Unvaccinated people across Germany will soon be excluded from nonessential stores, restaurants and sports and cultural venues, Chancellor Angela Merkel announced Thursday, and parliament will consider a general vaccine mandate as part of efforts to curb coronavirus infections.
Merkel announced the measures after a meeting with federal and state leaders, as the nation again topped 70,000 newly confirmed cases in a 24-hour period. She said the steps were necessary to address concerns that hospitals could become overloaded with patients suffering from COVID-19 infections, which are much more likely to be serious in people who have not been vaccinated.
Germany’s disease control agency reported 73,209 newly confirmed cases Thursday
“The situation in our country is serious,” Merkel told reporters in Berlin, calling the measures an “act of national solidarity.”
She said officials also agreed on a nationwide requirement to wear masks, new limits on private meetings and a goal of 30 million vaccinations by the end of the year — an effort that will be boosted by allowing dentists and pharmacists to administer the shots.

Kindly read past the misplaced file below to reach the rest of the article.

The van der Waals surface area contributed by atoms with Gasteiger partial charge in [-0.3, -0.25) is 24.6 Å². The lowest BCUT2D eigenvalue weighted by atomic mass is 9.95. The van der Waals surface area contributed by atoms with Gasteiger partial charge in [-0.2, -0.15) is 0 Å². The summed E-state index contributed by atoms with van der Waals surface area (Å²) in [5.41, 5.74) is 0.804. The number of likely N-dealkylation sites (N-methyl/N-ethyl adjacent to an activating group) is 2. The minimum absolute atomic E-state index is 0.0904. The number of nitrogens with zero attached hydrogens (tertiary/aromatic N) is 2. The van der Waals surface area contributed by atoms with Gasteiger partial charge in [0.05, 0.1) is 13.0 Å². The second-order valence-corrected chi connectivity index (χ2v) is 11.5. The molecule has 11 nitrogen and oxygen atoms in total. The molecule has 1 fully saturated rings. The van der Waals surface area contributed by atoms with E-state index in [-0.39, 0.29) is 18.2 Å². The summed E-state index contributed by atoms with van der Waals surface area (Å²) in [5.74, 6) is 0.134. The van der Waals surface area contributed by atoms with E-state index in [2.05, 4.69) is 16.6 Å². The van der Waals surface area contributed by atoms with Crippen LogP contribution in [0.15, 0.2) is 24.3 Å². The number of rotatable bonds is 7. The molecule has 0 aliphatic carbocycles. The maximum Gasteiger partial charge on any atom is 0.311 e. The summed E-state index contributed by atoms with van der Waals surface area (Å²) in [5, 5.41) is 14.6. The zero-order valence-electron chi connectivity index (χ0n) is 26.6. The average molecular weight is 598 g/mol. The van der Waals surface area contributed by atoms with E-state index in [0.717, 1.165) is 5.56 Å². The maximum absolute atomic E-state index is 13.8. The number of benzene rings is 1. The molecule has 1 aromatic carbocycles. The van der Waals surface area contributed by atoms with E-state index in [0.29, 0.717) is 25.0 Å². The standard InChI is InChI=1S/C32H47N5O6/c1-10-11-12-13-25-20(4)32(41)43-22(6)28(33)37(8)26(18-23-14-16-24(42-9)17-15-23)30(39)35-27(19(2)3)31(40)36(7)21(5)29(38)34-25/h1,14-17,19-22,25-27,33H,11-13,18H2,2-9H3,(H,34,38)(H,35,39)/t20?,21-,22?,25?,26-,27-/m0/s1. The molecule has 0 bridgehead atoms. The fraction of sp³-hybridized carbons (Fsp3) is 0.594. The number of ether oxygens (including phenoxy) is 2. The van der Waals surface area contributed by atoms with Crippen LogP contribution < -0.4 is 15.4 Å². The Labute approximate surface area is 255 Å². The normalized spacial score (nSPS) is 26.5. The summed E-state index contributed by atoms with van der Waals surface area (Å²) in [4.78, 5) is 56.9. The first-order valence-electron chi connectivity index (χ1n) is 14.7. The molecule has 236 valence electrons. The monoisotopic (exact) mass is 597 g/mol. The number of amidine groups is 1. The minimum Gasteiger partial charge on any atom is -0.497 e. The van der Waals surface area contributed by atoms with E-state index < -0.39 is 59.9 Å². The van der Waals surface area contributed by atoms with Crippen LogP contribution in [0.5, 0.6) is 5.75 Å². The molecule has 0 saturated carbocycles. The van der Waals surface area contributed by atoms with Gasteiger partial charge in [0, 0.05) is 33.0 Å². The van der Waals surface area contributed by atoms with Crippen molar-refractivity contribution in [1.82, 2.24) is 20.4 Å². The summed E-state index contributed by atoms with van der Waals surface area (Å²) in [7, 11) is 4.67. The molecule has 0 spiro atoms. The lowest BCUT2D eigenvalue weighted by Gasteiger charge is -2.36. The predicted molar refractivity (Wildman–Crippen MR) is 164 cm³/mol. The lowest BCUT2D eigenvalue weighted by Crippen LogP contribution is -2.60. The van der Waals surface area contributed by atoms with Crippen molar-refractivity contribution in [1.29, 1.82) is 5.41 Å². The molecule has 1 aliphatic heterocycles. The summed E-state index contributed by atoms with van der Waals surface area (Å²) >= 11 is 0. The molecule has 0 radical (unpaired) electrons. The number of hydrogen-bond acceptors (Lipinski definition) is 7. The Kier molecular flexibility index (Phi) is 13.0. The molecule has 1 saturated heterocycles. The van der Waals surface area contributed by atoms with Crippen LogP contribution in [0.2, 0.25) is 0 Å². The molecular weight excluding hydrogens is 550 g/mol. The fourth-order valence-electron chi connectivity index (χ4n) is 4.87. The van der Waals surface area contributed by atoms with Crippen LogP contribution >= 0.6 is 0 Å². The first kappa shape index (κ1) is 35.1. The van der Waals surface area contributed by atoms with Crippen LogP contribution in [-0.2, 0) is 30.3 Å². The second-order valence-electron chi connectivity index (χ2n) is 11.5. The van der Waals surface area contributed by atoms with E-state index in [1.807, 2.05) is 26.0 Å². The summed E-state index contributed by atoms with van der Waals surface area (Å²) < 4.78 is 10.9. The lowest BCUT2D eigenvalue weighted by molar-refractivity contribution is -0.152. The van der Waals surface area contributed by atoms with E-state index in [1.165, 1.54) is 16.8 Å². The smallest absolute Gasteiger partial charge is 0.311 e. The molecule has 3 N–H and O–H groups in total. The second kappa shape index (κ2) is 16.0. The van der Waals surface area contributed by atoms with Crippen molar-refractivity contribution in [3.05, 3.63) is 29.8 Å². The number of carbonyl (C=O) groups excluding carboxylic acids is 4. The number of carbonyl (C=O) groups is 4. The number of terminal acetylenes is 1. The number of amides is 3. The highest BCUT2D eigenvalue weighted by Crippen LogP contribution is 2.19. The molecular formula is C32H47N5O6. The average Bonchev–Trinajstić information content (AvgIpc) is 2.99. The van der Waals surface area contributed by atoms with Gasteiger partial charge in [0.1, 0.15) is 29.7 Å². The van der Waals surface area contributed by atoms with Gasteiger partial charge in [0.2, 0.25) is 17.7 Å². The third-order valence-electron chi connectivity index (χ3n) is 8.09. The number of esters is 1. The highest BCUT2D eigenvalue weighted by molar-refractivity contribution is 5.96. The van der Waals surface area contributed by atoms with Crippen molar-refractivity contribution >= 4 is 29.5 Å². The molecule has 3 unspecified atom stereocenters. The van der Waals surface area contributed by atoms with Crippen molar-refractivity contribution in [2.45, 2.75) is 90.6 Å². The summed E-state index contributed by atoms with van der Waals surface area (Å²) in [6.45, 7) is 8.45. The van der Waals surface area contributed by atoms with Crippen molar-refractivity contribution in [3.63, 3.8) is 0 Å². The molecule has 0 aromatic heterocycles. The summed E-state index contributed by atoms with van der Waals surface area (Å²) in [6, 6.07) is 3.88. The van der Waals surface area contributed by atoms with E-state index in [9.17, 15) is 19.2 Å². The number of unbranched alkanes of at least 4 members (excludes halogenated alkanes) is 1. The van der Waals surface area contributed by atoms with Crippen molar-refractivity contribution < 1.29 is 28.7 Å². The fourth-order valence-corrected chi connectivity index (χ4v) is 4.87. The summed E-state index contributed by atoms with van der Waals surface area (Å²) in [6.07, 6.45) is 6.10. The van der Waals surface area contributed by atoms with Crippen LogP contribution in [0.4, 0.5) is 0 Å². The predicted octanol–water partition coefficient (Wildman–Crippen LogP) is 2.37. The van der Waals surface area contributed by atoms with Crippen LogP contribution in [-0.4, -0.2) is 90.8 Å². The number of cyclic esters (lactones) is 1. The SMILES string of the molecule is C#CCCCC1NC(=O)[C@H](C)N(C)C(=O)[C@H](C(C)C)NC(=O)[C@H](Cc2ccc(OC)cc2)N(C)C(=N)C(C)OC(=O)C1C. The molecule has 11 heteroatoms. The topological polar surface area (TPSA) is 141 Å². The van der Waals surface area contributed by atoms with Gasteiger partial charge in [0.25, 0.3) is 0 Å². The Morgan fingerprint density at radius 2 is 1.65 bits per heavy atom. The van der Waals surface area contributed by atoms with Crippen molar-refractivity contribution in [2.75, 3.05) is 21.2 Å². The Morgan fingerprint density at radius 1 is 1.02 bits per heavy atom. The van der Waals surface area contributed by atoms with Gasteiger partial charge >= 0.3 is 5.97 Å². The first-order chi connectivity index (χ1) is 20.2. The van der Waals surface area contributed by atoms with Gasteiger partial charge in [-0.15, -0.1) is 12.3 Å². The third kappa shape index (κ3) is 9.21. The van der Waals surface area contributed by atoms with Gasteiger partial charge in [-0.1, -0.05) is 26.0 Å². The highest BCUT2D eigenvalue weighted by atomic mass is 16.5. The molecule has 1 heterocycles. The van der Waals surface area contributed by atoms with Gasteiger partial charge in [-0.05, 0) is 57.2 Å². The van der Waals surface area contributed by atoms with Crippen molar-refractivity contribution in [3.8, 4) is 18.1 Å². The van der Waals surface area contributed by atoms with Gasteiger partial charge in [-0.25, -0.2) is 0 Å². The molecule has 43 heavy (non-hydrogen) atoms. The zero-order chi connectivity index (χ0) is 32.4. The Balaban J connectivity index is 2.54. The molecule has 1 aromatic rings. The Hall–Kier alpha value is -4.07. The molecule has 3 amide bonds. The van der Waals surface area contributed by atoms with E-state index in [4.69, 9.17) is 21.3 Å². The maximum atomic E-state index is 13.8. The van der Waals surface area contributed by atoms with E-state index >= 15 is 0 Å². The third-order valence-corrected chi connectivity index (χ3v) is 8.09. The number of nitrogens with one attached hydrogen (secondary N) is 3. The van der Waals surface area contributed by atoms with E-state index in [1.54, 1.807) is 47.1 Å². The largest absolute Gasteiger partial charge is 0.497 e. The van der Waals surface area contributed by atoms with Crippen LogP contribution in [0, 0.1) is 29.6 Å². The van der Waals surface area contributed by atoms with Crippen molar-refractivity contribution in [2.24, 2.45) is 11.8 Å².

Merkel said authorities plan to require staff in hospitals and nursing homes to be vaccinated against COVID-19, and she backed the even more contentious idea of imposing a general vaccine mandate. She said parliament would debate the proposal with input from the country’s national ethics committee. The mandate could take effect as early as February.
About 68.7% of the population in Germany is fully vaccinated, far below the government’s minimum goal of 75%.
In Germany, unvaccinated people will still be able to meet in private settings, but only in very limited numbers. A household with an unvaccinated person over 14 can meet with only two people from another household; the limit does not apply when everyone is vaccinated.
The rise in COVID-19 cases over the past several weeks and the arrival of the new omicron variant have prompted warnings from scientists and doctors that the country’s medical services could become overstretched in the coming weeks unless drastic action is taken. Some hospitals in the south and east of the country have already transferred patients to other parts of Germany because of a shortage of intensive care beds.
Germany’s disease control agency reported 73,209 newly confirmed cases Thursday. The Robert Koch Institute also reported 388 new deaths from COVID-19, bringing the total since the start of the pandemic to 102,178.